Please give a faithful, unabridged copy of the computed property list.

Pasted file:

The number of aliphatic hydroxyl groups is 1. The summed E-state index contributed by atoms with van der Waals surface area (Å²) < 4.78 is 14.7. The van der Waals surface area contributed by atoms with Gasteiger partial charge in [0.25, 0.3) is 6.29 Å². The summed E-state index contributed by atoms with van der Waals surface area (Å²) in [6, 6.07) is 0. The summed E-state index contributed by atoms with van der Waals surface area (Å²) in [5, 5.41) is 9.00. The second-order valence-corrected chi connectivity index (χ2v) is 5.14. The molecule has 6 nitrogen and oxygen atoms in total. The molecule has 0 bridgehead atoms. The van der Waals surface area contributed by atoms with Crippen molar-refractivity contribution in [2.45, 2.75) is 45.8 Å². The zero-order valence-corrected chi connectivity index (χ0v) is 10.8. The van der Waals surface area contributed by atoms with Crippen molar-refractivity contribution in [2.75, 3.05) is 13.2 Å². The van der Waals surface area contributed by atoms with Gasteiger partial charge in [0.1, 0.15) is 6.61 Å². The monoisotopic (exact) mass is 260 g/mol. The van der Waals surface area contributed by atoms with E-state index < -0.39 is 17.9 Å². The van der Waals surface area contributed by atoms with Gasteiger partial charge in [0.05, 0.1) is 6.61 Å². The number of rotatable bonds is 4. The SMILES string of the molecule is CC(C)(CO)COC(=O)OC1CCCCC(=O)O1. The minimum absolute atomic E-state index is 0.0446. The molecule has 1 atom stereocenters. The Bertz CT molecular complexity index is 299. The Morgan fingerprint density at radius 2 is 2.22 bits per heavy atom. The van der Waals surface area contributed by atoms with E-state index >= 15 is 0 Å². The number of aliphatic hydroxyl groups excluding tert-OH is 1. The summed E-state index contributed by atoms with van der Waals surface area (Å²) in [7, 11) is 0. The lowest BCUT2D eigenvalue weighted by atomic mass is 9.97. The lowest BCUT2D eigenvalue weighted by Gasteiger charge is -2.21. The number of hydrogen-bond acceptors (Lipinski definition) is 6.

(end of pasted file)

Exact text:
The number of aliphatic hydroxyl groups is 1. The summed E-state index contributed by atoms with van der Waals surface area (Å²) < 4.78 is 14.7. The van der Waals surface area contributed by atoms with Gasteiger partial charge in [0.25, 0.3) is 6.29 Å². The summed E-state index contributed by atoms with van der Waals surface area (Å²) in [6, 6.07) is 0. The summed E-state index contributed by atoms with van der Waals surface area (Å²) in [5, 5.41) is 9.00. The second-order valence-corrected chi connectivity index (χ2v) is 5.14. The molecule has 6 nitrogen and oxygen atoms in total. The molecule has 0 bridgehead atoms. The van der Waals surface area contributed by atoms with Crippen molar-refractivity contribution in [2.45, 2.75) is 45.8 Å². The zero-order valence-corrected chi connectivity index (χ0v) is 10.8. The van der Waals surface area contributed by atoms with Crippen molar-refractivity contribution in [2.75, 3.05) is 13.2 Å². The van der Waals surface area contributed by atoms with Gasteiger partial charge in [0.1, 0.15) is 6.61 Å². The monoisotopic (exact) mass is 260 g/mol. The van der Waals surface area contributed by atoms with E-state index < -0.39 is 17.9 Å². The van der Waals surface area contributed by atoms with Gasteiger partial charge in [0.05, 0.1) is 6.61 Å². The number of rotatable bonds is 4. The SMILES string of the molecule is CC(C)(CO)COC(=O)OC1CCCCC(=O)O1. The minimum absolute atomic E-state index is 0.0446. The molecule has 1 atom stereocenters. The Bertz CT molecular complexity index is 299. The Morgan fingerprint density at radius 2 is 2.22 bits per heavy atom. The van der Waals surface area contributed by atoms with E-state index >= 15 is 0 Å². The number of aliphatic hydroxyl groups excluding tert-OH is 1. The summed E-state index contributed by atoms with van der Waals surface area (Å²) in [7, 11) is 0. The lowest BCUT2D eigenvalue weighted by atomic mass is 9.97. The lowest BCUT2D eigenvalue weighted by Gasteiger charge is -2.21. The number of hydrogen-bond acceptors (Lipinski definition) is 6.